The NHL announced this morning that Chicago Blackhawks captain, Jonathan Toews, is a finalist for the 2013 Mark Messier Leadership Award for his excellent leadership qualities in the Blackhawks locker room.
The NHL first released this award following the 2006-2007 NHL season. The trophy is awarded to “the player who exemplifies great leadership qualities to his team, on and off the ice during the regular season.”
The process of winning this award is less complicated than most other trophies awarded by the NHL. Throughout the season, Mark Messier gathers input from NHL fans and NHL personnel to help his decision process, but ultimately Messier hand picks the three finalists and eventually the winner of the trophy to his consent.
Daniel Alfredsson of the Ottawa Senators and Dustin Brown of the Los Angeles Kings were the other two finalists for the award.
Last week, the NHL announced that Jonathan Toews is a finalist for the Frank J. Selke Trophy, giving Toews two nominations in 2013. Only Marty St. Louis (2) and Sidney Crosby (3) have had two or more nominations this year.
ADDED LEADERSHIP — It’s not a coincidence that the Blackhawks head coach Joel Quenneville is a finalist for the Jack Adams Award in the same year that Jonathan Toews is recognized as a finalist for the Mark Messier Award, and the Blackhawks ended up as the best team in the NHL regular season. The combination of coach and captain is probably the most important aspect of any hockey team. The Messier Award may be a new addition to the NHL, but years from now the correlation between the Messier and the Jack Adams Award will be prominent amongst finalists.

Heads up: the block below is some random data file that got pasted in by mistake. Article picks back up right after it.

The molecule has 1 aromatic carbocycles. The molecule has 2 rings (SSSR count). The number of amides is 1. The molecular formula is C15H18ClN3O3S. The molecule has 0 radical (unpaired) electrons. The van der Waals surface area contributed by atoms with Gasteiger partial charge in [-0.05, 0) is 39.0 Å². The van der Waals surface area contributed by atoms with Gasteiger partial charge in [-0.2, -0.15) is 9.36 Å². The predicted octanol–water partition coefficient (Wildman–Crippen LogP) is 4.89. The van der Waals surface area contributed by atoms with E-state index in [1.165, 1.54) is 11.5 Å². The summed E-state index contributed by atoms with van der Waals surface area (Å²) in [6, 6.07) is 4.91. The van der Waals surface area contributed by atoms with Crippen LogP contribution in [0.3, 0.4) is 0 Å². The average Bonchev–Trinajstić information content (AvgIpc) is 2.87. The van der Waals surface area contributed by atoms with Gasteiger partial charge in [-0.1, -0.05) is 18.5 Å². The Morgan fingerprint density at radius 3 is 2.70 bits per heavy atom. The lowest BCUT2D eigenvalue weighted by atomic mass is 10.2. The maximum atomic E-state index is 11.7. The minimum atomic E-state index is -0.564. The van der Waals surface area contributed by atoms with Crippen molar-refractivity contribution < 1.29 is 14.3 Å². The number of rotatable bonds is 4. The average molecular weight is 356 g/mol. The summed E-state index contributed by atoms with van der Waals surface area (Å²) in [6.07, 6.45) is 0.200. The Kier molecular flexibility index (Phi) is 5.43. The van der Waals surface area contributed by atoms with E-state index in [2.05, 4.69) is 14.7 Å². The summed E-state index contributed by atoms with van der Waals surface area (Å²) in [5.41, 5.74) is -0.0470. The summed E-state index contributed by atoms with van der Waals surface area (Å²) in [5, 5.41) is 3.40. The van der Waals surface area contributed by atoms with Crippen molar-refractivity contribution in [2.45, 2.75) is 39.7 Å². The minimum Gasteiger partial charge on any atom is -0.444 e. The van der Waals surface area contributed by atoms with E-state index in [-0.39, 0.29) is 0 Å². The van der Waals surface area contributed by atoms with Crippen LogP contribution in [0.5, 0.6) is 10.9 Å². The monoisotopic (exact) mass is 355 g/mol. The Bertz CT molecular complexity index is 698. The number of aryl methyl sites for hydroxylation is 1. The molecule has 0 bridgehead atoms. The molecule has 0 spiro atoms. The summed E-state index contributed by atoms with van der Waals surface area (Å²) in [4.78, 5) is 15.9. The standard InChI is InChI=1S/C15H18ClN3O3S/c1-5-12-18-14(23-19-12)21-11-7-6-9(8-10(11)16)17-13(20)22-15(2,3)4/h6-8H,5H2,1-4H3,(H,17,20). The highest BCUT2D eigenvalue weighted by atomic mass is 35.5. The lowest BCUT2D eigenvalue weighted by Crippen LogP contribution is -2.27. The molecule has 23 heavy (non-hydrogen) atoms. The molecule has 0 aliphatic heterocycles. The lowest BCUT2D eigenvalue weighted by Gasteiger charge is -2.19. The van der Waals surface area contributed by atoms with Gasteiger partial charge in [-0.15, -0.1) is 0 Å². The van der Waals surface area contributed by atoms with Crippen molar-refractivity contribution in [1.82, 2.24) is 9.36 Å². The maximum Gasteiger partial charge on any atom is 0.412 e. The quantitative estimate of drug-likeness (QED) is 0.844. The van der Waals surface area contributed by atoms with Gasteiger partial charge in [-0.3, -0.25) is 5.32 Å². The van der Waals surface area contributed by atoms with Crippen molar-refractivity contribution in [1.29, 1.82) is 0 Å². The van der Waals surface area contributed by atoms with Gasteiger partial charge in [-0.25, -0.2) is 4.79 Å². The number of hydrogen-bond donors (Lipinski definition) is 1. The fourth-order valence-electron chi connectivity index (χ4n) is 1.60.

LOCKOUT LEADER — Toews cemented his leadership qualities prior to the season even starting, considering he was the driving force behind gathering the team to prepare for the season together during the lockout. He practically coached the team until the players decided to hire Kenny McCudden to help keep them organized, so that they could focus on playing rather than drawing up drills and playing “shinny hockey.”
NO STAT FOR THAT — There is no individual stat that determines leadership, but you can take team accomplishments into consideration. The Chicago Blackhawks organization had a record flirting start to the regular-season and they finished with the best record by a long shot. The consistency the team displayed was remarkable in every aspect. Consider this: The Blackhawks would have finished a full season with nearly 132 points (the 1976-1977 Montreal Canadiens hold the record at 132 points) if you prorate the numbers. Even though the Blackhawks dominated the rest of the NHL to start the season, the mantra in the locker room remained level-headed, never getting ahead of themselves, and the players were focused on one thing: Winning.
THE INJURY CLAUSE — Yes, there is no arguing the fact that the Ottawa Senators had a fantastic season without stars such as Erik Karlsson, Jason Spezza, and Craig Anderson for long stretches of the season. Daniel Alfredsson did a remarkable job alongside Paul MacLean to keep the team focused and push the club into the playoffs. But, it’s not as if the Blackhawks were exempt from injury either. Key players such as Patrick Sharp, Marian Hossa, Dave Bolland, Michal Rozsival, Ray Emery, and Corey Crawford all missed stretches of the season (at one point, almost all of them were out) and Chicago just kept hammering out the wins to remain at the top of the league. Although they were more fortunate than the Senators in that regard, it’s quite clear that the Blackhawks fought through that adversity and keep a consistent effort night after night no matter who was in the lineup.
BOTTOM LINE — Jonathan Toews was able to elevate his team to another level that was almost record-breaking. Spectacular seasons don’t come around very often, and that type of success has to be attributed to a solid foundation of leadership. While Daniel Alfredsson and Dustin Brown deserve recognition for their efforts, I truly believe that Toews is among the cream of the crop this year. This is the one piece of individual hardware that I can’t see going to anyone else.